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Social resilience and long-term adaptation to volcanic disasters: The archaeology of continuity and innovation in the Willaumez Peninsula, Papua New Guinea

Torrence, Robin

Quaternary International, 11 February 2016, Vol.394, pp.6-16 [Periódico revisado por pares]

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  • Título:
    Social resilience and long-term adaptation to volcanic disasters: The archaeology of continuity and innovation in the Willaumez Peninsula, Papua New Guinea
  • Autor: Torrence, Robin
  • Assuntos: Volcanic Disaster ; Resilience ; Archaeology ; Time Scales ; Papua New Guinea ; Lapita ; Geology
  • É parte de: Quaternary International, 11 February 2016, Vol.394, pp.6-16
  • Descrição: A review of archaeological research on the impacts of multiple volcanic events in the Willaumez Peninsula, Papua New Guinea during the past 40,000 years demonstrates that disaster studies in archaeology would benefit from considering resilience and innovation in addition to the more common emphasis on vulnerability, often glossed as ‘collapse.’ When analytical time frames are extended beyond the immediate environmental impacts, continuity in cultural practices is often observed. The long-term exchange of obsidian in the Willaumez Peninsula may have been adaptive because the resulting social ties enabled impacted populations to find refuge with other communities. In contrast, a series of novelties were much less resilient. A hypothetical reconstruction of cultural responses to the high magnitude W-K2 volcanic event is used to illustrate how disasters can provide opportunities for innovative behavior leading to culture change.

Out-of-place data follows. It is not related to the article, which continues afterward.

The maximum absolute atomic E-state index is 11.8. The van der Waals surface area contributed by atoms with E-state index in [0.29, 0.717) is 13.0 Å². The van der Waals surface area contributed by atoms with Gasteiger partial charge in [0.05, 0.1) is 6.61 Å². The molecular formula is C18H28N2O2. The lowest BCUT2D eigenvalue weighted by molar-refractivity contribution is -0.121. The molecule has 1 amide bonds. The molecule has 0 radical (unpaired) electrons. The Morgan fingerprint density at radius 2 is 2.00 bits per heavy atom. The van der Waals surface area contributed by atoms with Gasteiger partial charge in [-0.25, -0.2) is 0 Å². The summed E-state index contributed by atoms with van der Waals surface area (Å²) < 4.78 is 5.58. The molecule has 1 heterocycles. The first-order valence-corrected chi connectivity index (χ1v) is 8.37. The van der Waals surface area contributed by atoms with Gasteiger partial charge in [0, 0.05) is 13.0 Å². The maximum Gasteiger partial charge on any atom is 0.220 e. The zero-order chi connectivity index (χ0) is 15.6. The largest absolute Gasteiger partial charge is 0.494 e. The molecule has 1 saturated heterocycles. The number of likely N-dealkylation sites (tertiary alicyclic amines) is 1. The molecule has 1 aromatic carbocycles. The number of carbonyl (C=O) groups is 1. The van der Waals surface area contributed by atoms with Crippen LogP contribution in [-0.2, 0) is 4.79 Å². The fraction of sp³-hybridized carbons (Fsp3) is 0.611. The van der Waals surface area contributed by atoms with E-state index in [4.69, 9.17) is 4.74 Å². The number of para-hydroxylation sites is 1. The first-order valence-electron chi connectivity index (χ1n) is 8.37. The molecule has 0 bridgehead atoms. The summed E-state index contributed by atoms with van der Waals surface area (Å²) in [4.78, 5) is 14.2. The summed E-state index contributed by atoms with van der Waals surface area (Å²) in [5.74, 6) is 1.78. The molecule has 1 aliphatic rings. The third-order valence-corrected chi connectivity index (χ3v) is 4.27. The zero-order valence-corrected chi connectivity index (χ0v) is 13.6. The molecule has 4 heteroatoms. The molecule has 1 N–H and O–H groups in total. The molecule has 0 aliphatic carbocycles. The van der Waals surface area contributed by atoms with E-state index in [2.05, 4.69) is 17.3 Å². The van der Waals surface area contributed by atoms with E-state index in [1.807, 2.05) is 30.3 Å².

• Idioma: Inglês

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